In Weekly disruption feed

The environment got Trumped! Ikea announced the first big innovation in assembly in a long time and more clean energy, photosynthesis? Enjoy this weekly feed of inspiring, interesting and intellectual articles and news, with a focus on disruption!

The environment got Trumped

Last week, Donald Trump announced that USA will leave the 2015 Paris Agreement. The US is the first country to leave the climate agreement out of the 195 countries that signed, and will then join Syria and Nicaragua as one of three countries outside of the agreement (Yes, North Korea has signed) . Limiting the effects of climate change requires true global collaboration, and many politicians and other prominent figures have reacted on the decision. For example, Tesla and SpaceX founder Elon Musk has said that he is leaving Donald Trump’s advisory council. The longer term effects of the US exit are yet to be seen, but given that USA is the second largest emitter of carbon dioxide globally, effects on both the environment and the political climate could be damaging.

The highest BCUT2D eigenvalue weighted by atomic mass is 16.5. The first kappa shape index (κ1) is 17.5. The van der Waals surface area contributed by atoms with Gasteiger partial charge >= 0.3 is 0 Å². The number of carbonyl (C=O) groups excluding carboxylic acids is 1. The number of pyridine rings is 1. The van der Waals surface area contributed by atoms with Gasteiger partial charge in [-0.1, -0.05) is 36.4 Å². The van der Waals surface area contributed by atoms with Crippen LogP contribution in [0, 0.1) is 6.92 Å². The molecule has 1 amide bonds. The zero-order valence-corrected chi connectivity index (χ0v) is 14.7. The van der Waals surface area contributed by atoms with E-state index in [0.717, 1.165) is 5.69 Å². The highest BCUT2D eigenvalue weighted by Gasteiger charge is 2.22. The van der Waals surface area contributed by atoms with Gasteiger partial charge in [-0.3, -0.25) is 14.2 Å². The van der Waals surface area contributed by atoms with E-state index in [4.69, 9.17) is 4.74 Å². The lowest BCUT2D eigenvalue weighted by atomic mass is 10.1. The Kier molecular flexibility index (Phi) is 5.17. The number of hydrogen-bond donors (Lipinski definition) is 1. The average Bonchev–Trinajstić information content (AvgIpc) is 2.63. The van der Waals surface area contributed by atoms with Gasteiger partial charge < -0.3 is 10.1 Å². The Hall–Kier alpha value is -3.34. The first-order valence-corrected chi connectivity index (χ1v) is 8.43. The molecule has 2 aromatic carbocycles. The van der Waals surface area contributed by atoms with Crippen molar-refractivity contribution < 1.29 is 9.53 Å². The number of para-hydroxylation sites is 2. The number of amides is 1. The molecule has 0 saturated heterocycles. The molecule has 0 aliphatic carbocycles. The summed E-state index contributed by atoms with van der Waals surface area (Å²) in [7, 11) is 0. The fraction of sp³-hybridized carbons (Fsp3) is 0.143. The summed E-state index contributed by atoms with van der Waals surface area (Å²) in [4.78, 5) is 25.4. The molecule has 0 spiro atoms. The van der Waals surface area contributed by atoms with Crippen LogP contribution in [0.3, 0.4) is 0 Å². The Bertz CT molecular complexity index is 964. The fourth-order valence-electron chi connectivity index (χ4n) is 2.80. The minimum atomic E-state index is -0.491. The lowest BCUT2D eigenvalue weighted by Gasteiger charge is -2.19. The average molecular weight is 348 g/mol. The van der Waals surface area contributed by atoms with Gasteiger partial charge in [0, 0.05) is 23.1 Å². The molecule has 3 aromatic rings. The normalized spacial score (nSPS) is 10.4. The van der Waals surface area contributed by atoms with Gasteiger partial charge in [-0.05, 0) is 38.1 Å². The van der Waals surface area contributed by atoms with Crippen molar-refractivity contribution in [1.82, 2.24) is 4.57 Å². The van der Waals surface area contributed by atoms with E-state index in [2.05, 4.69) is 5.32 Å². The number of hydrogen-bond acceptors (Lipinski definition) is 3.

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Furniture that snaps!

Huge international companies tend to get fat and happy, innovation slows and margins shrink. IKEA? Well solar panels, connected home products, wireless charging are good proof they keep pushing, And now, the first big innovation in assembly in a long time. Furniture that you don’t need screws or bolts to put assemble, they just snap together. This innovation will make loads of steps along the value chain easier and cheaper, although it take a while to implement in all product categories. Additionally, IKEA announced a collaboration with Apple where they hope to use augmented reality to allow customers to virtually “test” products and colors in their own homes.

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More clean energy, photosynthesis?

Trump may be the biggest threat to the environment right now but luckily there are entrepreneurs companies, countries and scientists pushing the other (CORRECT) way. In a recent leap forward, scientists have taken the first step in figuring out how to mimic photosynthesis to produce hydrogen fuel. It will take more time, but researchers can use their findings to build systems that can produce large amounts of hydrogen that we can use as fuel.

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